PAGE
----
Attaching Clasps to Beaded Jewelry
Bead Board - makes beading easy!
Knotting with Tweezers
Crimping & Crimp Cover Instructions
Easy Ear Wire
Knowing Your Beads
Decoupage with Mod Podge
Folding the American Flag
Melted Crayon Art
Photo Booth with Props - How to set up
Tillandsia Care (Air Plant)
Knit with Milly Video: Blocking
Knit with Milly Video: Cast On
Knit with Milly Video: Cast Off
Knit with Milly Video: Knit Stitch
Knit with Milly Video: Purl Stitch
Knit with Milly Video: Knit a Starbella Scarf
Knifty Knitter Looms
Knitting & Crochet Abbreviations
Yarn Weight System
Acrylic Paints: which one to use?
Basics of Brushes
Clay Pot Preparation
Coloring Items Using Alcohol Ink
Glitter, Sparkle, Shimmer & Shine
Painting Mediums / Products Information
Accu-Cut Die-Cut Machines
Creative Card Making
Distress Inks with Tim Holtz
Getting Started on a Scrapbook
Glossary of Stamp Terms & Techniques
Marbled Look Created with Alcohol Ink
Masking Techniques - Rubber Stamping
Scrapbooking on the Wall - Canvas Art
Taking Gift Tag Art One Step Further
Tear Paper, HOW TO
Instructions courtesy of LuminArteInc.com
Direct To Rubber (or DTR) is the technique of applying color on the surface of a rubber stamp with a paintbrush, a sponge tip applicator or whatever tool suits the application.
Twinkling H20's Paints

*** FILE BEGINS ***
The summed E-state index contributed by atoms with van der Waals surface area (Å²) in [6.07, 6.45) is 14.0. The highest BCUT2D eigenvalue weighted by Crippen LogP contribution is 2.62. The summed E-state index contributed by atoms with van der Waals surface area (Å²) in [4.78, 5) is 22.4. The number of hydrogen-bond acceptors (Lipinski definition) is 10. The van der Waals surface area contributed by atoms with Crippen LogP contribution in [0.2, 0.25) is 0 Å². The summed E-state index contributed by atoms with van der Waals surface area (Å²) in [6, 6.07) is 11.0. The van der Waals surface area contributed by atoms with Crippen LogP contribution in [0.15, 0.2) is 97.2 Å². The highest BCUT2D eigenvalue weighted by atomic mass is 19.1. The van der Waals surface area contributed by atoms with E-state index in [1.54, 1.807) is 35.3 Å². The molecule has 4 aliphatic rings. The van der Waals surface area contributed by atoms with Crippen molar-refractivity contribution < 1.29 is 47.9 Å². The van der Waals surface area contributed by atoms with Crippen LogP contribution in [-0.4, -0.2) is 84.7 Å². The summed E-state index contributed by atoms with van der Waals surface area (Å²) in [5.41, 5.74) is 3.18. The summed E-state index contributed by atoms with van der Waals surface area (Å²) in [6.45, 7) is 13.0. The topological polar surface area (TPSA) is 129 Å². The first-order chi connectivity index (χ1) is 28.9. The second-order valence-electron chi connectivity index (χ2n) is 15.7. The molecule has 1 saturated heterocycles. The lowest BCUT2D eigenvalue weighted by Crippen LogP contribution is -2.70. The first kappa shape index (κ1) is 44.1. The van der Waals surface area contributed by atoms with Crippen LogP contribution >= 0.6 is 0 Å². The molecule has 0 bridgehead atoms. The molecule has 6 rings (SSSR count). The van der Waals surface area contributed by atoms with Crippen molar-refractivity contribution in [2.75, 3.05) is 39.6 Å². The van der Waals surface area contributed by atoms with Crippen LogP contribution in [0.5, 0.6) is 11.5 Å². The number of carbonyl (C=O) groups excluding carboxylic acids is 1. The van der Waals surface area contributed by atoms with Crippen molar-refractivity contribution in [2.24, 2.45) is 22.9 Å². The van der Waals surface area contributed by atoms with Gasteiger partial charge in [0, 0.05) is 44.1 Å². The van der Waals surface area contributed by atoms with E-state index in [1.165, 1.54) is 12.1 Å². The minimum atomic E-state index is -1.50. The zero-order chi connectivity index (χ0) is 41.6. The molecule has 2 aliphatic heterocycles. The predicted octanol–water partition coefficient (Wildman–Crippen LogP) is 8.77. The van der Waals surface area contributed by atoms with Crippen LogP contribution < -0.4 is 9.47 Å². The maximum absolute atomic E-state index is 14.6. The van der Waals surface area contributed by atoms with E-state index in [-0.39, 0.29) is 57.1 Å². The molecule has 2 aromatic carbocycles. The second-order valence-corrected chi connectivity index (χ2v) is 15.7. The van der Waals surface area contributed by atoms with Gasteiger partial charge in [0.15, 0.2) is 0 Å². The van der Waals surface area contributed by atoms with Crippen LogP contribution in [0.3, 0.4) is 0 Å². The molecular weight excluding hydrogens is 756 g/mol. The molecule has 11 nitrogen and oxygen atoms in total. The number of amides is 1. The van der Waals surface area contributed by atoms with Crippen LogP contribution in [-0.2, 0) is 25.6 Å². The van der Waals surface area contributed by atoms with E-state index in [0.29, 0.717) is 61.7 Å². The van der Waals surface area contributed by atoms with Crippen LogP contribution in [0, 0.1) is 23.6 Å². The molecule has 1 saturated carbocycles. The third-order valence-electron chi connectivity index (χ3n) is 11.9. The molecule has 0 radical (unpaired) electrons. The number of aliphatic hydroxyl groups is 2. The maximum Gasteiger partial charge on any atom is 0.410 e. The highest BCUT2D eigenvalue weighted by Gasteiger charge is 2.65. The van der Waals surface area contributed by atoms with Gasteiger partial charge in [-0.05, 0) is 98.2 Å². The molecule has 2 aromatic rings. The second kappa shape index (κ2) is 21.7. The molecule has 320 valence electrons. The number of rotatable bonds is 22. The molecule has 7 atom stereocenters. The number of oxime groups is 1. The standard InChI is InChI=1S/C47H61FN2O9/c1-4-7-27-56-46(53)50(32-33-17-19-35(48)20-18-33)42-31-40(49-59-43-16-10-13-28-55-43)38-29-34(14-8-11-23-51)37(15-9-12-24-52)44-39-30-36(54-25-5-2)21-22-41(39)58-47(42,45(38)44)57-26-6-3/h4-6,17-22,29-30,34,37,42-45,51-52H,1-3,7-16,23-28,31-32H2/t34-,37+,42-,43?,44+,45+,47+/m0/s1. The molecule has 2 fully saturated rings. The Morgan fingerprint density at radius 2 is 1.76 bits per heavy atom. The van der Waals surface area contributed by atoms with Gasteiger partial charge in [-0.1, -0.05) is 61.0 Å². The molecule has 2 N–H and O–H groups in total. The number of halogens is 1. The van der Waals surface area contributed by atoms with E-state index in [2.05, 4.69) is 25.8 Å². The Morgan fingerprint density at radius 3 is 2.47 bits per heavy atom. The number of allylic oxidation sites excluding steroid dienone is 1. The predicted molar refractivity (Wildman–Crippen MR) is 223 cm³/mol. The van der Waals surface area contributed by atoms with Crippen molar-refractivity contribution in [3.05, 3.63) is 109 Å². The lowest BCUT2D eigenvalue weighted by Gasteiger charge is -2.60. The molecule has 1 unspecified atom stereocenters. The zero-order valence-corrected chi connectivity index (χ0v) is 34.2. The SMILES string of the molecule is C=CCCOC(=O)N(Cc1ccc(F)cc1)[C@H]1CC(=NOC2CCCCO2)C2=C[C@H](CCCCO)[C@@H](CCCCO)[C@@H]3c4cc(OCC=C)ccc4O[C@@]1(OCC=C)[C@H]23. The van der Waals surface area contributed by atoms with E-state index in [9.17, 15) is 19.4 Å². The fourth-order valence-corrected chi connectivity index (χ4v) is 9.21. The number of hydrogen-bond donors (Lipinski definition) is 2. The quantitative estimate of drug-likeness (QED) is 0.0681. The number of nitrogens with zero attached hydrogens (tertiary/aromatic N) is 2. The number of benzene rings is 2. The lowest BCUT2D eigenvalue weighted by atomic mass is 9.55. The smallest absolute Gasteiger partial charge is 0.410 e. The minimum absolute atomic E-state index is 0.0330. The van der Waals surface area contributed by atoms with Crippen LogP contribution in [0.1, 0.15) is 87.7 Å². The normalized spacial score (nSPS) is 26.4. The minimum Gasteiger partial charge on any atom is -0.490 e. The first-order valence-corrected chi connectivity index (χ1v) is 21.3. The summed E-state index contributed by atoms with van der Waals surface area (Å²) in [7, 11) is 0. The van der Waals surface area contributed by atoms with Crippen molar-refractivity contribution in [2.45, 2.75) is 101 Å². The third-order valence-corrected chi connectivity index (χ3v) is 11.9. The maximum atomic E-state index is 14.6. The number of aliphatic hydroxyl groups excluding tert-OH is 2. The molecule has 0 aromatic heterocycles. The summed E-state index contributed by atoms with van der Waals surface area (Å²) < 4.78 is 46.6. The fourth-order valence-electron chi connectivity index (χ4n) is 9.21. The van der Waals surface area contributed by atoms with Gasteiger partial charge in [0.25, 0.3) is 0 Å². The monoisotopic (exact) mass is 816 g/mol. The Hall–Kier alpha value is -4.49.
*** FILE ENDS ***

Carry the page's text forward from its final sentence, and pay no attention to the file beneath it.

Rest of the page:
Fine mist spray bottle
Paintbrush or sponge tip applicator
Rubber stamp: The best type of stamp for this technique is a solid stamp versus an open “lined” stamp.
Begin waking up colors by misting the jars with a fine mist spray bottle. Allow the water to soak in by letting it set for a few minutes. Mist the jars a second time, wait a couple more minutes. The paint should begin to soften and easily mix into a creamy texture with your paintbrush. (Consistency of a pigment in a re-inker bottle)
Start with a dry stamp and dry paintbrush. Dip your brush into the pot and roll the excess paint off the brush. Paint the color across the stamp. Too much paint can fill in the design and create a blob of color when stamped.
Each time the color is rinsed off the brush squeeze the excess water out keeping the brush dry and the paint consistency creamy on the stamp.
Paint second color. Applying at least three colors adds interest to your piece.
Apply your 3rd color. Once the image is colored, it can now be stamped.
Many times the first couple of colors applied will have dried. However, this is a good thing, so don’t worry because this is where your fine mist bottle comes in handy. With the stamp image facing up, lightly mist from between 6 to 8 inches away, allowing the mist of water to gently rain on the rubber.
Now turn the stamp over and stamp.
The depths of the grooves of the rubber determine the amount of impressions achieved. This botanical stamp will give 12-18 impressions.
Mist again and stamp. Repeat process for multiple stampings till no additional color comes off.